Delighted to post from friend of the blog, Jean Sternlight:
Those of us who have been around the block a few times are quite familiar with ye olde battle to defeat “mandatory” or “forced” or “cram down” arbitration in consumer, employment and other contexts. I aimed my first shot at the practice in an article now more than twenty years old, “Panacea or Corporate Tool?: Debunking the Supreme Court’s Preference for Binding Arbitration.” This is old news.
What is new is that Congressional legislators have just introduced bills in the House and Senate to (again) try to eradicate mandatory arbitration. Niftily titled the “Forced Arbitration Injustice Repeal Act” (FAIR) the legislation (H.R. 1423, S. 610) would amend the Federal Arbitration Act to:
(1) prohibit validity or enforceability of any predispute arbitration agreement with respect to employment, consumer, antitrust, or civil rights disputes;
(2) prohibit predispute joint-action waivers (think class actions or collective actions or joint actions) with respect to employment, consumer, antitrust, or civil rights disputes; and
(3) assign interpretation of this new law to courts, rather than arbitrators, even if the arbitration agreement purports to delegate such interpretation to an arbitrator.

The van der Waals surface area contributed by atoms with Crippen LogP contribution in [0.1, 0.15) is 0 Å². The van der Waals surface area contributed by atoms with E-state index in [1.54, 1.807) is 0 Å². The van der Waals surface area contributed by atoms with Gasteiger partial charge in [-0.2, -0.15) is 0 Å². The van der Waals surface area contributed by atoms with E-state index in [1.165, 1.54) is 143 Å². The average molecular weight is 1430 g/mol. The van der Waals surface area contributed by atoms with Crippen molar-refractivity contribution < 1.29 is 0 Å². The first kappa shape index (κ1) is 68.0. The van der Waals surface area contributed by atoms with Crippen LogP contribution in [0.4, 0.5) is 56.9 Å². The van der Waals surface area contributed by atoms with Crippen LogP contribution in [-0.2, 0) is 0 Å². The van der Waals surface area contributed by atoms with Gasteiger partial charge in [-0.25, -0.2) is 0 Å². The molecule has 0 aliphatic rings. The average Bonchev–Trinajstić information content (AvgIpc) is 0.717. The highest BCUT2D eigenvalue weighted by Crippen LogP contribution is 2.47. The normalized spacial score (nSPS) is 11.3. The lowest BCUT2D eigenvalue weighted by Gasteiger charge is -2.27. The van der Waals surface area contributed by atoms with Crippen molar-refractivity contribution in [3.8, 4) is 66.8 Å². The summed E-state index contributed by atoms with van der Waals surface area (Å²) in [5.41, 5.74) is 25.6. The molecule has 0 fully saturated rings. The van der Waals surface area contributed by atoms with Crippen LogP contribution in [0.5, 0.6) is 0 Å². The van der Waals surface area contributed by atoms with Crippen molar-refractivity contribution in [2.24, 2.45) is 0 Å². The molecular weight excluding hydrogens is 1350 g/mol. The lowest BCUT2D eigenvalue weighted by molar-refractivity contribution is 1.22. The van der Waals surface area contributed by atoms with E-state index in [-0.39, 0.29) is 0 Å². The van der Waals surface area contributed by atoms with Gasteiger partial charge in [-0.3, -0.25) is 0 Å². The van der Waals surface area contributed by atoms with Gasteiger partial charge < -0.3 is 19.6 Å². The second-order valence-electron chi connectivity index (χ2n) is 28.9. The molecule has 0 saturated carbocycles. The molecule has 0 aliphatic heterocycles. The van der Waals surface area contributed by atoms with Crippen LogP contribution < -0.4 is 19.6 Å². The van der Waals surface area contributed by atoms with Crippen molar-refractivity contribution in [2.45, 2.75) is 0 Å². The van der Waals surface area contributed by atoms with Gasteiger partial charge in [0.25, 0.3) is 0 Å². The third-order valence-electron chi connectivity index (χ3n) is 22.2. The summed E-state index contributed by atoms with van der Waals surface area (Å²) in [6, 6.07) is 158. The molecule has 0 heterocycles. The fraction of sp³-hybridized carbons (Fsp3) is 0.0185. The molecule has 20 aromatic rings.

Thus, the legislation is seeking to counter various Supreme Court decisions that are unpopular with opponents of forced arbitration including: Circuit City v. Adams (allowing forced employment arbitration notwithstanding FAA Section 1); AT&T Mobility v. Concepcion (allowing companies to use arbitration to prohibit consumers’ use of class action in fraud case); American Express Co. v. Italian Colors Restaurant (allowing companies to use arbitration to protect themselves from antitrust class actions); and Rent-A-Center West v. Jackson (allowing companies to use arbitration to delegate decisions over validity of arbitration clauses to the arbitrator). Yes, this bill is fairly similar to the Arbitration Fairness Act, which was introduced and reintroduced quite a few times between 2007 and 2015.
Policy debates will now continue over whether the proposed FAIR legislation is a good idea. But, we can likely all agree that given the current political environment, FAIR is not likely to be signed into law in the near future. While demonstrations by tech employees and the @MeToo movement have brought renewed energy to the issue of mandatory arbitration, it is hard to imagine the forces opposing mandatory arbitration could muster enough votes to defeat a likely presidential veto. Some of us think this is unfortunate.